Wednesday, April 5, 2006

Shakespeare Behind Bars

Posted By on Wed, Apr 5, 2006 at 12:00 AM

For most high school students, studying Shakespeare's flowery syntax and convoluted plotlines is akin to water torture. But for some of the inmates at Luther Luckett Correctional Complex, a medium-security prison in Kentucky, it is a form of salvation. Offering a view of prison life that argues against Oz's hellish landscape, Shakespeare Behind Bars challenges our assumptions about the men who commit the most heinous crimes.

For seven years, inmates at Luckett have been analyzing, rehearsing and performing plays by the Bard. Hank Rogerson's riveting and unbiased documentary follows the yearlong journey of 18 inmate-actors as they prepare for a production of The Tempest.

Set on an isolated island, the play's themes of captivity, forgiveness and redemption have particular resonance with these incarcerated men. As they uncover patterns and parallels to their own lives, the cathartic journey of drama comes to mean more to the cast than the audience. Beyond the momentary escape from prison life, theater becomes an act of confession. Red, an inmate serving 25 years to life, speculates that prisoners make good actors because they spend their lives lying — only to then observe that it may be harder than it seems because acting requires the discovery of truth.

What makes Rogerson's intimate character study both challenging and heart-wrenching is the way he structures his documentary. After making us care for these articulate and insightful men, he blindsides us with the shocking details of their crimes. It's an inspired approach, acknowledging the horrid and inexcusable choices they've made, while never letting us forget that they are, indeed, human beings.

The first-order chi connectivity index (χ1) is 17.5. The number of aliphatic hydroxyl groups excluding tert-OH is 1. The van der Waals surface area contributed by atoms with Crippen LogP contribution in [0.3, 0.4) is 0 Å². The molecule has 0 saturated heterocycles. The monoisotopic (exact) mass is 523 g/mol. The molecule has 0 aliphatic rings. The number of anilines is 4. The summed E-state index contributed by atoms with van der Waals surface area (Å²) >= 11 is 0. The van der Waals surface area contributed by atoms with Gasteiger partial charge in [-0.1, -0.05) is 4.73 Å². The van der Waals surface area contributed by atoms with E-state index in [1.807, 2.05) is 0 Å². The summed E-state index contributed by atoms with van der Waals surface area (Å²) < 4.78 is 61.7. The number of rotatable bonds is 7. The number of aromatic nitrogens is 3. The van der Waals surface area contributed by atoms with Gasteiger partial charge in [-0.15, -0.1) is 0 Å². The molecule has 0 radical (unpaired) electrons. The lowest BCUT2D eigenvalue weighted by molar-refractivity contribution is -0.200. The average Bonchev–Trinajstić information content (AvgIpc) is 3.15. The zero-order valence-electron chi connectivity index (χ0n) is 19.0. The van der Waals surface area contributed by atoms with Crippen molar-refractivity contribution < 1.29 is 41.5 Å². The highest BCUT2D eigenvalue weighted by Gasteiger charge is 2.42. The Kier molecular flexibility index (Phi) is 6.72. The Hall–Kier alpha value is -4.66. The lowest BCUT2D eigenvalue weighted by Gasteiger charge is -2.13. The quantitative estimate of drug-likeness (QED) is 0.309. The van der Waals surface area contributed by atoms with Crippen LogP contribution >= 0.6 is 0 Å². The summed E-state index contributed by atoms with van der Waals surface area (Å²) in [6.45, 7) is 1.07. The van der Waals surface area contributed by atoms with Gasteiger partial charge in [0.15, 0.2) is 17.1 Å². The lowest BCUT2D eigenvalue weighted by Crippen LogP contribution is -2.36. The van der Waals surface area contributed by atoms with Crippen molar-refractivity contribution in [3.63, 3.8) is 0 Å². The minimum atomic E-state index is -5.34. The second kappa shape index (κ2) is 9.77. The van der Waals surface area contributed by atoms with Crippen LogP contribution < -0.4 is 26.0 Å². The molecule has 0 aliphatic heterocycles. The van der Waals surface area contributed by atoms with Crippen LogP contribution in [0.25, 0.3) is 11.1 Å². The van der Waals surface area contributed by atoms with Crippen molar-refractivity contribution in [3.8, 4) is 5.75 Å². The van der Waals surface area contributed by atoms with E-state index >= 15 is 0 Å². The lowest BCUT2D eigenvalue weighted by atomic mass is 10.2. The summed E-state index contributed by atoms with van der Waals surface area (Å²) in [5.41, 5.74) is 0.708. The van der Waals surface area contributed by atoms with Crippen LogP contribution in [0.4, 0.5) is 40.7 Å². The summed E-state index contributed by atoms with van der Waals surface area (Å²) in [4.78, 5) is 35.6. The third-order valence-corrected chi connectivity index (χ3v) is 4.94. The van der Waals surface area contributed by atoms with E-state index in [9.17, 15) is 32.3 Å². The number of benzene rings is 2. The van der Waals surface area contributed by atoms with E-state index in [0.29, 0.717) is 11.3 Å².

Rogerson shrewdly presents moments of dignity and humanity along with examples of personal failure and self-destruction. For every epiphany a cast member achieves, another is thrown into solitary confinement for reckless behavior. We know why these men are where they are but we're forced to confront the idea that no one is beyond salvation. As Leonard, one of the film's most troubling inmates, exclaims, "I do not want to be remembered for the very worst things I did in my life."

Shakespeare Behind Bars refuses to define these men by their crimes, but it doesn't soft-pedal them. Instead it dares to suggest that there's always hope.


Showing at the Detroit Film Theatre (inside the DIA, 5200 Woodward Ave., Detroit), at 7 p.m. on Sunday, April 9, and at 7:30 p.m. on Monday, April 10. Call 313-833-3237.

Jeff Meyers writes about film for Metro Times. Send comments to


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